A 2017 report from the European Union’s European Food Safety Agency (EFSA), Parma, Italy, found that almost half of the food consumed on the continent contains pesticide residues.
Of the 85,000 samples tested, 47% were found to contain such residues. The percentage of unprocessed food products with multiple pesticide residues ranged from dried hops (86.9%) and gooseberries (82.6%) to cherries (56.3%) and bananas (53.3%).
However, pointed out the EFSA scientists, only 2.8% exceeded the maximum residue levels permitted under European law and, even then, it didn’t mean the food was unsafe for consumption.
It’s an argument that doesn’t sit well with environmentalists and highlights one of the biggest challenges associated with the use of pesticides: i.e., understanding how their use can lead to a build-up of toxic and ecologically harmful residues in the soil.
A group of researchers from the Helmholtz Centre for Environmental Research (UFZ), Leipzig, Germany, working in partnership with colleagues from the Technical University of Denmark (DTU), Lyngby, Denmark, have developed a model that more accurately depicts the formation of potentially toxic residues.
The researchers are confident their model could be used in the future by the European Chemicals Agency (ECHA), Helsinki, Finland, for hazard assessment. The ECHA is the body charged with implementing chemicals legislation in the European Union.
The research focuses on breakdown products of pesticides known as non-extractable residues (NERs). These bind to soil particles and can build up in concentration. However, NERs can include a number of different chemicals, such as harmless bacterial biomass known as biogenic residues, or transformation products, known as toxic residues, that have a toxic effect and represent an environmental concern.
The challenge in the past has been to establish how these toxic residues vary from one pesticide to another.
“It’s important to know this to make the hazard assessment as realistic as possible,” says Matthias Kästner, an environmental biotechnologist at UFZ.
The model the researchers developed calculates the amount of biogenic residues initially formed in the soil by bacterial degradation processes. Subtracting these values from the total NER values — which are measured for all pesticides in the approval process — leaves only the toxicologically relevant residues.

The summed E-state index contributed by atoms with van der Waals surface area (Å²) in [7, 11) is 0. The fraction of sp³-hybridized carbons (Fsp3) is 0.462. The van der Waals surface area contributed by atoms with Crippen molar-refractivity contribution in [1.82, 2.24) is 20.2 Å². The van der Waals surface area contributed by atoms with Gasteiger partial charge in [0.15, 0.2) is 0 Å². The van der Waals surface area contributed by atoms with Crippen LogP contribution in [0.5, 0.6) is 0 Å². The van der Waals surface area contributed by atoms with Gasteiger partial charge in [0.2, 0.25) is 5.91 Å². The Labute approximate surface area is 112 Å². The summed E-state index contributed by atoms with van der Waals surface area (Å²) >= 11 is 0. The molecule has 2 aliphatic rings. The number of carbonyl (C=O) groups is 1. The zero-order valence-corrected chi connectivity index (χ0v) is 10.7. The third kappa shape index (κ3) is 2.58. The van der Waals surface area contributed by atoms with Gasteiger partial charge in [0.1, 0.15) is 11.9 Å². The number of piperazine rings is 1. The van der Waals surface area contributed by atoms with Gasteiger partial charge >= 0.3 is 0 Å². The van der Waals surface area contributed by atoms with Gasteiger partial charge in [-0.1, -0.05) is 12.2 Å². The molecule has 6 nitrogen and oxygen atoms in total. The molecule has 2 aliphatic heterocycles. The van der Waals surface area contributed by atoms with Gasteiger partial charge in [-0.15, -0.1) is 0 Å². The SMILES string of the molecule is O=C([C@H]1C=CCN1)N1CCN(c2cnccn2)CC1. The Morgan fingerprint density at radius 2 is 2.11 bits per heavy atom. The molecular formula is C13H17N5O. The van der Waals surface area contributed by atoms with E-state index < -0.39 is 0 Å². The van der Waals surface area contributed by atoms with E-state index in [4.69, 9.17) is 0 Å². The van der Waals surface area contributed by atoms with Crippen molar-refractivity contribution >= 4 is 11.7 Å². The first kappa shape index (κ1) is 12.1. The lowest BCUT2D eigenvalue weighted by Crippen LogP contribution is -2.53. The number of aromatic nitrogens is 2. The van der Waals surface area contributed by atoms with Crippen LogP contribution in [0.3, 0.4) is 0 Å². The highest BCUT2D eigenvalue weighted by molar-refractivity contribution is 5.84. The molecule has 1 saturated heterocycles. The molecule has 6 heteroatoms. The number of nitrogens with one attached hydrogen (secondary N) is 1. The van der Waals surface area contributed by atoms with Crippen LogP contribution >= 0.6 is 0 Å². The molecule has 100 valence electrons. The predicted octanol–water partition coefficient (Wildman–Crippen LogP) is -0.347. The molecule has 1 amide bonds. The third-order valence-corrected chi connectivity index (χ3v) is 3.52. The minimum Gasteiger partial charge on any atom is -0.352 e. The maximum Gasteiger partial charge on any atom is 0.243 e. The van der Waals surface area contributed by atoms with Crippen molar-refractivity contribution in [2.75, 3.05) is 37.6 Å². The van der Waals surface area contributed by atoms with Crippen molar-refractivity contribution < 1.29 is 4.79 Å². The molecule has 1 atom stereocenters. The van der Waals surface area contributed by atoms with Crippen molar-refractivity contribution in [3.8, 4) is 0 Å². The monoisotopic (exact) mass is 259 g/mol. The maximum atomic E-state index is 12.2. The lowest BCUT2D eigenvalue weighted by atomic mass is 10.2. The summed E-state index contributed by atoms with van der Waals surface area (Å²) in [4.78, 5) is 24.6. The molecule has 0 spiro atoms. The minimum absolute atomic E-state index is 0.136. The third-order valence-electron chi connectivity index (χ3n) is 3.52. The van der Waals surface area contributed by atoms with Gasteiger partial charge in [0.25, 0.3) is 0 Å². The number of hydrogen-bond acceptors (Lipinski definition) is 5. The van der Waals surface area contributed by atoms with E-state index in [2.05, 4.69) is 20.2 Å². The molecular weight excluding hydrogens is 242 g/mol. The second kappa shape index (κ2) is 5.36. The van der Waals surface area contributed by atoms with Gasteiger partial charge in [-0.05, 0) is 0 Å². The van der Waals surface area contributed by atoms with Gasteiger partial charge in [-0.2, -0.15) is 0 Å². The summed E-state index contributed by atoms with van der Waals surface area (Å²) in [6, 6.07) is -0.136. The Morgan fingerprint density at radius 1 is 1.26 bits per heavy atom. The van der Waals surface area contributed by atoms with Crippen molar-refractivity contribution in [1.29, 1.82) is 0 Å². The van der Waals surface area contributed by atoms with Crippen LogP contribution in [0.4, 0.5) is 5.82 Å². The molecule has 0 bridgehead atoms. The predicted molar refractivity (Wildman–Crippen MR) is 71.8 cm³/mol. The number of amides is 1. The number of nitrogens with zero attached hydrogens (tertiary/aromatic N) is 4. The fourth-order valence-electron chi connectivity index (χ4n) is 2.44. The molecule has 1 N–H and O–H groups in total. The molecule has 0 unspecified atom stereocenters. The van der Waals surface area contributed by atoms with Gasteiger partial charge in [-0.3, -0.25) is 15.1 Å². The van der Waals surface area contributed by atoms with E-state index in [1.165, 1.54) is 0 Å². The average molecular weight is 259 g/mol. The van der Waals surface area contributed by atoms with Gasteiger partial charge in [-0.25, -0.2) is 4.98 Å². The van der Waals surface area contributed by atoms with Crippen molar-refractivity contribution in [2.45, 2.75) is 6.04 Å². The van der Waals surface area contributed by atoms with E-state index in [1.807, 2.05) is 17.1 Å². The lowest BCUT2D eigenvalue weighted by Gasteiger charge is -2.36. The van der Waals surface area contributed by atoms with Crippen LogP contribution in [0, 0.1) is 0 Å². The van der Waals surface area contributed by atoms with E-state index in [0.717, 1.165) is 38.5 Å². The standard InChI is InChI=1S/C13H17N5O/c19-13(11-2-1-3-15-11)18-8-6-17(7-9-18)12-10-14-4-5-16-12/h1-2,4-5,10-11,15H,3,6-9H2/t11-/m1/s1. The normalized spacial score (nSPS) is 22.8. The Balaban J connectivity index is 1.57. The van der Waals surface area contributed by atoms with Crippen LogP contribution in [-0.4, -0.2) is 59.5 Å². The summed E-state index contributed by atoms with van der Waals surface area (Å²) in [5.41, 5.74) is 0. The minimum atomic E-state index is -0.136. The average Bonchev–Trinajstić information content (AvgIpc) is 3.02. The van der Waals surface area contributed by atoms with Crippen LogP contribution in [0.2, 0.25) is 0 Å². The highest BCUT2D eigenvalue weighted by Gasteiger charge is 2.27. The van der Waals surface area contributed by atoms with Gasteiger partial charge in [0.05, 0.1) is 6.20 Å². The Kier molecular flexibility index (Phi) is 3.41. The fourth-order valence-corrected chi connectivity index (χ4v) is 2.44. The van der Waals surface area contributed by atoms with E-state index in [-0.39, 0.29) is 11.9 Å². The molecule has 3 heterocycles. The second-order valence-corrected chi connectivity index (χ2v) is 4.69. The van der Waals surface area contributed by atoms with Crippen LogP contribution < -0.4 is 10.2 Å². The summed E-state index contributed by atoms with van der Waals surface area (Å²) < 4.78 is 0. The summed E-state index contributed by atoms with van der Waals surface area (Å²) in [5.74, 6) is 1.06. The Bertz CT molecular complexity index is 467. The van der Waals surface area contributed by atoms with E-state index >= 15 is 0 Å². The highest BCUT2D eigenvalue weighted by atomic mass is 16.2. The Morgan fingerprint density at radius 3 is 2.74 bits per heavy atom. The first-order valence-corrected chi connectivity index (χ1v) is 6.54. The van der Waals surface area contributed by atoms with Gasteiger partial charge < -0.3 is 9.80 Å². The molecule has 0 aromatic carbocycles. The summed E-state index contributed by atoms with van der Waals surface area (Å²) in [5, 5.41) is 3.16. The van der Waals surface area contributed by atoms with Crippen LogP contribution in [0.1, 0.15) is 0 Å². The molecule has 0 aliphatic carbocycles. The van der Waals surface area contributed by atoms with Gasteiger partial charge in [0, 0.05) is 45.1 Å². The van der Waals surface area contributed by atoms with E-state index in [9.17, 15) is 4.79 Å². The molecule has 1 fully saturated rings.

“These are the residues that really matter,” Kästner says. “They often can’t be degraded any further by microorganisms, so they can be toxic and harmful to the soil.”
To create their model, the researchers analyzed the chemical structure of different pesticides to determine how difficult or easy soil bacteria broke them down and, in turn, how much energy could be extracted from them. The results of this analysis were then used to calculate the amount of microbial biomass that can potentially be produced from the degradation of the pesticide, and which remains in the soil in the form of harmless biogenic residues.
The biogenic residues of 40 different pesticides were modeled and then compared with the measured values used as part of the ECHA chemical approval process.
“It was very satisfying to see that our model calculations largely correlate with the actual measured values,” Kästner says. “This means that, based on the molecular properties, we can now assess in advance which pesticides are potentially biodegradable and what the likely amount of toxic residues is. There will no longer be need for time-consuming tests series.”
This isn’t the first time that UFZ and DTU have successfully modeled pesticide activity. Three years ago, in collaboration with scientists from the Rhine-Westphalian Technical University Aachen (RWTH), Aachen, Germany, they used radio-labeled carbon to develop a detection method and model that enabled the determination of how readily biodegradable the residues of pesticides are.
In that project, Kästner and his team applied pesticides onto various reference soils and examined them thoroughly regarding their fate. For this purpose, they initially marked the pesticide to be examined with the non-radioactive, heavy carbon isotope 13C — and tracked it in various biomolecules with the aid of a mass spectrometer after completion of the experiment timeframe. In this manner, the scientists were able to determine the residues, the changes in the pesticide, and its breakdown products in the soil.
The findings of this study were accepted into the assessment processes used by German food safety regulatory officials, and also laid the foundations for the latest research.
Seán Ottewell is Chemical Processing's Editor at Large. You can email him at email@example.com.